The Report of the Independent Inquiry into the Media and Media Regulation (the Finkelstein Inquiry) found that the newspaper industry was trying to adjust to the digital environment but was facing a number of significant challenges. Insofar as these challenges affected the sector’s ability to monetise content, there was the danger that support for investigative and public interest journalism would be reduced. The inquiry received some submissions that broadly suggested that the rise of digital technologies had affected the level of investment by major media companies in quality journalism. However, it concluded that it was not presented with evidence showing that there had been a significant reduction in public interest journalism in Australia (notwithstanding the fact that ‘measuring shifts in the quality of journalistic output’ can be difficult).

The Senate Select Committee on the Future of Public Interest Journalism investigated the impact of social media internet services, search engines and online aggregators on public interest journalism. The inquiry did not identify a single definition of public interest journalism, but did find that ‘there are certain behaviours, institutions and principles’ commonly associated with such journalism, including that it is professional, ethical, and independent, and seeks to make governments and other powerful actors accountable to the public.

The inquiry received evidence suggesting that in response to changing business conditions many traditional media companies have restructured their operations in a way that has, broadly speaking, had a negative impact on their capacity to produce public interest journalism. This is despite the fact there was evidence pointing to recent growth in parts of the traditional media sector, including in regards to ‘online subscription rates for some traditional mastheads’. At the same time, the Committee received evidence of positive changes in the media and news sector. For example, the lower barriers to entry have facilitated the emergence of new entrants into the market, and some of these new media outlets have the capacity to enrich the media landscape by adding significant depth to aspects of reporting. In this sense, media plurality can be seen as beneficial to the public interest.

Since December 2017, the ACCC has been undertaking the Digital Platforms inquiry to consider the impact of platform service providers on competition in the Australian media market as well as ‘on the level of choice and quality of news and journalistic content to consumers’.

Released in December 2018, the ACCC’s preliminary report says that as ‘advertisers follow audiences who have migrated online to access news and other content’, traditional commercial media businesses in Australia, particularly print/online media businesses, have faced major financial challenges. While, generally, this has limited the amount of investment in print/online media journalism, it is less clear what the impact has been on quality journalism in particular.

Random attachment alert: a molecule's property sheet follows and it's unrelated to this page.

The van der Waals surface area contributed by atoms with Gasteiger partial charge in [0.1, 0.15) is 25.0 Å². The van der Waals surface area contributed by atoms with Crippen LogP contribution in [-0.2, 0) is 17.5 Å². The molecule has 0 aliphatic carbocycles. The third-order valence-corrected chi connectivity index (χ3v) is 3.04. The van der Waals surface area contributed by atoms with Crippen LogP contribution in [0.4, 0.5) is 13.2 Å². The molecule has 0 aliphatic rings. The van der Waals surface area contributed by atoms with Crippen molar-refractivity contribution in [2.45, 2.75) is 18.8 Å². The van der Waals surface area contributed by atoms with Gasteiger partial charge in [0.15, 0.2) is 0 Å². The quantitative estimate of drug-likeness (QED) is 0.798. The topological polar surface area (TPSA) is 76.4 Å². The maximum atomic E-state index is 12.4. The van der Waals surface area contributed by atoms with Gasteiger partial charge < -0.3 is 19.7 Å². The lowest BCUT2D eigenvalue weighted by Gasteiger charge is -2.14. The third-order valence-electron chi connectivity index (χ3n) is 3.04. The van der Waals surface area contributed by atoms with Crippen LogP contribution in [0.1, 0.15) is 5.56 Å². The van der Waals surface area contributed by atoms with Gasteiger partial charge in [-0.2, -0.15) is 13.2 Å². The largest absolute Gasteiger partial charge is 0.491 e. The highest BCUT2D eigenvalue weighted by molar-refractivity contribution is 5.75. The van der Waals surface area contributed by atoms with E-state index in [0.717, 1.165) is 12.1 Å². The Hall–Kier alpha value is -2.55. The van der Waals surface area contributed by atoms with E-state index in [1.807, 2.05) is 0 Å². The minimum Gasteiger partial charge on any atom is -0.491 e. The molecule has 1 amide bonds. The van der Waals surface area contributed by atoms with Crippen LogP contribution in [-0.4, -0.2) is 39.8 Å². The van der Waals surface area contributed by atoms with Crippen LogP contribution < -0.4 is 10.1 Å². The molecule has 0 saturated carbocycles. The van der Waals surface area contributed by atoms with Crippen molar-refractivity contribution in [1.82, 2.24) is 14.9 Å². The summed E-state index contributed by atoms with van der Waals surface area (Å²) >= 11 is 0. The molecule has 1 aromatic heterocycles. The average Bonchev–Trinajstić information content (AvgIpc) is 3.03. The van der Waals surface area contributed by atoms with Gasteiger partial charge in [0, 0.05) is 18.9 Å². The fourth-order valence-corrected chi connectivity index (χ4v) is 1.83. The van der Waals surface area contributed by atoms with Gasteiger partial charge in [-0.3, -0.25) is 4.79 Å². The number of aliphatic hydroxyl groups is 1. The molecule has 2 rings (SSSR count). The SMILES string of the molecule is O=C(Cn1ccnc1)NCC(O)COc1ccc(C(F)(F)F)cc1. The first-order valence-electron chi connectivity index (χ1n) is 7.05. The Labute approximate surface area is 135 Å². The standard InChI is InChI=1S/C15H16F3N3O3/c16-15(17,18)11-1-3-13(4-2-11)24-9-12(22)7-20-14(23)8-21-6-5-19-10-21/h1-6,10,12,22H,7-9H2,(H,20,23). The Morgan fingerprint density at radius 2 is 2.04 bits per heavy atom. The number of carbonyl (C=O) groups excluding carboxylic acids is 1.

Nonetheless, the ACCC says it is concerned about different factors that might be reducing resourcing in quality journalism, including the effects of cuts to employment in the traditional media sector (for both commercial and national media), and new incentives related to optimising content for digital delivery. These incentives may draw some media businesses away from types of coverage that significantly contribute to the public interest.

Related to this last point, the ACCC discusses the fact that transnational companies such as Google and Facebook play a central role in controlling exposure to, and consumption of, the kinds of news and journalism that does, or does not, contribute to the public interest in Australia. For this reason, the ACCC is interested in exploring ‘issues with the role of digital platforms in determining what news and information is accessed by Australians, how this information is provided, and its range and reliability’. Access to quality news is as important as its production.

Transformations in the screen sector

The Future of Public Interest Journalism inquiry was one of a number of parliamentary inquiries established in 2017 to investigate the Australian screen and media industries. Others included the Inquiry into the Australian Film and Television Industry, the Australian and Children’s Screen Content Review, and the Australian Content on Broadcast, Radio and Streaming Services Inquiry. All of these inquiries considered how the Internet has had an impact on the media and/or entertainment sectors, with the fracturing of the mass audience and changing consumer behaviours in regards to accessing, selecting and using content being major themes.

Many submitters to the Australian and Children’s Screen Content Review, the report of which is yet to be released, felt that the amount of content available, and the range of devices and platforms for distribution, continues to expand. Audiences can now search a variety of online video libraries and channels, and stream selected films and television programs on demand. It was emphasised in many submissions that this is dramatically different from the traditional model of television broadcasting.